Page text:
Most industry analysis crystal balls work on the principle of extrapolation. If a market has been experiencing, say, an 8% compound annual growth rate for the last few years, then other things being equal (balancing the forces of increasing technology adoption and downward pricing pressure), it will continue to experience such a rate for the next few years. Drop the numbers in Excel, drag a few years into the future, and voila! You have your market sizing predictions.Unfortunately, extrapolation only works for established markets. ZapThink’s crystal ball can’t afford to work that way, because we’re talking about emerging transitional markets, as well as existing market transformation. Here, then, is a peek into ZapThink’s crystal ball.
For each of the SO markets mentioned above, we divide those markets into new entrants and incumbents. New entrants are the pure-play vendors who are capitalizing on the transitional market, while incumbents are existing vendors who are in the process of adding Web Services and SO capabilities to their existing products. For example, the Web Services Management market is a transitional market populated by new entrants, while the Systems Management market is the corresponding incumbent market.
ZapThink predicts that the growth of each of the transitional markets that the new entrants participate in will peak quickly (usually in one to three years), and will only reach a fraction of the size of the incumbent markets. After all, such transitional markets depend on customers’ lack of understanding of new products and approaches and the immaturity of the products the incumbents offer.
The incumbent markets tend to lag behind the early spike in activity that the transitional markets exhibit, partly because large companies are slower to innovate than startups, but mostly because incumbent vendors have existing customers they must continue to support. Nevertheless, incumbent markets are where the real opportunity is. Once all the big systems management players fully Service-enable their products, for instance, they will dominate the smaller players in the Web Services management space.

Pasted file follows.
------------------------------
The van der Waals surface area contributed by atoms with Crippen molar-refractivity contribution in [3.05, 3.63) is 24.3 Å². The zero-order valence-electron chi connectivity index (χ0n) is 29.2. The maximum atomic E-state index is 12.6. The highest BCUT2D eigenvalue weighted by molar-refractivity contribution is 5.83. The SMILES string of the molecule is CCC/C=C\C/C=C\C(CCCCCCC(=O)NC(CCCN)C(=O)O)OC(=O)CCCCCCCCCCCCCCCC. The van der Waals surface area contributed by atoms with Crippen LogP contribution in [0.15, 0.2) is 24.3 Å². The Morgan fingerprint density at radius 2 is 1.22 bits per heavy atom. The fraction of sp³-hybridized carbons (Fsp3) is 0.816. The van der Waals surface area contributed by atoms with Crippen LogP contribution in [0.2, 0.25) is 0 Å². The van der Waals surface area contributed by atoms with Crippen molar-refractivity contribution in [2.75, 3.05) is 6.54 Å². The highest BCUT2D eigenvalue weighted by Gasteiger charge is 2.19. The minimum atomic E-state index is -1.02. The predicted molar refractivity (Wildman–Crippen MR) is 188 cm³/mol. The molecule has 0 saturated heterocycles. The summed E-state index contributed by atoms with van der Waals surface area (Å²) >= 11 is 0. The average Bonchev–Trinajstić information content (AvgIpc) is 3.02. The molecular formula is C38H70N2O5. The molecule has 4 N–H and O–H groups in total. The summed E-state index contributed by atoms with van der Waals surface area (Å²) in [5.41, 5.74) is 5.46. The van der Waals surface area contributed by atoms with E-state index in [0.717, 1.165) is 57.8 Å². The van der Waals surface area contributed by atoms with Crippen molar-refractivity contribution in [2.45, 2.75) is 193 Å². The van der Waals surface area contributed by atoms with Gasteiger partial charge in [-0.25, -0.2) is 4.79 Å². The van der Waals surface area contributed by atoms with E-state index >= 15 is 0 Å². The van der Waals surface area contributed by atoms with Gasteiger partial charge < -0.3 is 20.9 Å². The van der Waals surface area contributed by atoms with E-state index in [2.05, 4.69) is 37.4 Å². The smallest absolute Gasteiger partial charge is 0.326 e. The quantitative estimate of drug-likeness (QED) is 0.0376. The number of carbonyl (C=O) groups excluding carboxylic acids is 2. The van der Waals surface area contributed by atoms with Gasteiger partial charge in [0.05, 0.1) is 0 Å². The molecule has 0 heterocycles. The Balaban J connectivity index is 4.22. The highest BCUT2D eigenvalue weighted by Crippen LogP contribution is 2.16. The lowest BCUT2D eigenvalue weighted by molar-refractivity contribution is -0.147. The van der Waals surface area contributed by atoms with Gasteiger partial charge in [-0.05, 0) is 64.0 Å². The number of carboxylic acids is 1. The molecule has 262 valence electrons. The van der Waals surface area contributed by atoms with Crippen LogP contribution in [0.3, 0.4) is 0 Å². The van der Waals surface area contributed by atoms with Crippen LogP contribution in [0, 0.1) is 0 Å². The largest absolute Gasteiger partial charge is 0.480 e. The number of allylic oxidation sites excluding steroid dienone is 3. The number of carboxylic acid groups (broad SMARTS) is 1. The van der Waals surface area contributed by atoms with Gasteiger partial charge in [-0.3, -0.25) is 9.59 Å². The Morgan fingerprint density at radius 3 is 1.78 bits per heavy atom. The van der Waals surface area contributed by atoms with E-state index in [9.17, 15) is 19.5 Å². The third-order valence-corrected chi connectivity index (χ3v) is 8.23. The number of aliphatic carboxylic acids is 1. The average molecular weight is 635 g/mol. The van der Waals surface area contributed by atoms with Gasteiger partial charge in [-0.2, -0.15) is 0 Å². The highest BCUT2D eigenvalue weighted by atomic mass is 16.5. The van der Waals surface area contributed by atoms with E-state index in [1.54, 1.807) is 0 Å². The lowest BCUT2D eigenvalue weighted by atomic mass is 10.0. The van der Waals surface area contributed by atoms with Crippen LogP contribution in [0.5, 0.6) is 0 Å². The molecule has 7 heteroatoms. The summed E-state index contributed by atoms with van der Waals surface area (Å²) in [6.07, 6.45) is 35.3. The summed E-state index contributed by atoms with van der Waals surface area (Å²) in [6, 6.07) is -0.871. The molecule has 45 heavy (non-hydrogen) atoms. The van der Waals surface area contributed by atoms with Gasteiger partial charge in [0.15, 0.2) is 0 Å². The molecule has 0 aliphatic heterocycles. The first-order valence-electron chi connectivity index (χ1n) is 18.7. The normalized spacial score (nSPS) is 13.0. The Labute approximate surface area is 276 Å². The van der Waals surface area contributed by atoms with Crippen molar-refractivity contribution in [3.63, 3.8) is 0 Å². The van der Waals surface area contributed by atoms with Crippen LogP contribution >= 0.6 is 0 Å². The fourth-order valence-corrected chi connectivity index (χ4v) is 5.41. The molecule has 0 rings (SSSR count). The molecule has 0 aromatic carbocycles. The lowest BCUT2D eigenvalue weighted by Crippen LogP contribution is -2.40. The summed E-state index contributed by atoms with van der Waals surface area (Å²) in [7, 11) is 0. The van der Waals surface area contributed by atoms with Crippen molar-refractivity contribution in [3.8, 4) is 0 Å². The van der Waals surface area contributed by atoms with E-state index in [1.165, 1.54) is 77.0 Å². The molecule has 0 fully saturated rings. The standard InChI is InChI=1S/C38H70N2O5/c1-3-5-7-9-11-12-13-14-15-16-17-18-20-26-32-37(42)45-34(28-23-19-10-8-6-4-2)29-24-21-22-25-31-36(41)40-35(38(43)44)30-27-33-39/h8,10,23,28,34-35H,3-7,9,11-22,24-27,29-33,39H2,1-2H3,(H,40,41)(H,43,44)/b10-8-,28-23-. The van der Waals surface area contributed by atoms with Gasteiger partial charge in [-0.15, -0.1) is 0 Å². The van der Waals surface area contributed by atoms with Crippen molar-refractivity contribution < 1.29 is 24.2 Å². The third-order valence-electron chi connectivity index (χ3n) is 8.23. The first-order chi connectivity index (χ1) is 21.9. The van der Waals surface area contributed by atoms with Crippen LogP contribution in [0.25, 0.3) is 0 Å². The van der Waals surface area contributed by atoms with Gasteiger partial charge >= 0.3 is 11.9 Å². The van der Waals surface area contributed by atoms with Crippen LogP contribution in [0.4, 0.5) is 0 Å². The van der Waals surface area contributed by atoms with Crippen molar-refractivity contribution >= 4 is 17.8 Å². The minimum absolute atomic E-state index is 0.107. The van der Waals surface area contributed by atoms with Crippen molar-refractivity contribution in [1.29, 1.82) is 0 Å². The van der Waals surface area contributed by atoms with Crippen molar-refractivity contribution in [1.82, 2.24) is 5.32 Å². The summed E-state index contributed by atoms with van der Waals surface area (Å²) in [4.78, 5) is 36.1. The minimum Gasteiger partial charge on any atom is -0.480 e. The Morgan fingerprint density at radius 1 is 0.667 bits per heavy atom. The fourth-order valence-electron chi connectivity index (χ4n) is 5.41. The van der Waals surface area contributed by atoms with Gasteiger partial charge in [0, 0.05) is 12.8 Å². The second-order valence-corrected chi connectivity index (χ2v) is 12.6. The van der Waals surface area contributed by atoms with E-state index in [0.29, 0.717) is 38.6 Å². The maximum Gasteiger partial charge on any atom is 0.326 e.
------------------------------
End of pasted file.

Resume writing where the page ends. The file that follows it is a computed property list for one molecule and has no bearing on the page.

Where to Place your Bets
So, is there any point to being a startup? Is ZapThink predicting that the big guys will squash all the little guys? Well, of course not. The IT marketplace will continue to remain very competitive, as it has always been. Here is ZapThink’s advice on these market trends:
- Successful pure-plays are the exception. ZapThink expects only a very small number of new entrant vendors to survive. But those that survive will be successful.
- Being an innovator ahead of the incumbents always represents an opportunity. Small companies can innovate more quickly and efficiently as a rule than big companies, and the big companies know this.
- Ride the wave of change: startups should start building now what customers will want in a few years. Make the right prediction and get the timing right, and there will be opportunities in the future only glimpsed today. After all, Web Services and SOAs are transforming the world of IT, and the ride has only just begun.
The ZapThink Take
Industry analyst crystal balls actually come with instructions: “predict substantial growth, and be sure to use really big numbers.” After all, everybody wants really big numbers, and isn’t it the job of an industry analyst to provide them? Well, yes and no. It would be wonderful if markets came into existence and grew at a steady clip until they were huge, but that’s not the way markets really work. In reality, the boundaries that separate one market from another continually blur as marketeers seek to differentiate their products, yet associate them with competitors who offer similar solutions. This ever-changing nature of markets is especially true when they are emerging.
At ZapThink, therefore, we wrote our own instructions: “Apply the lessons of the past to the broader growth patterns of markets, as new markets emerge and interact with the incumbent markets that existed before.” Following those instructions yields more complex predictions than a simple large dollar figure, but they are more likely to be insightful and valuable to our audience.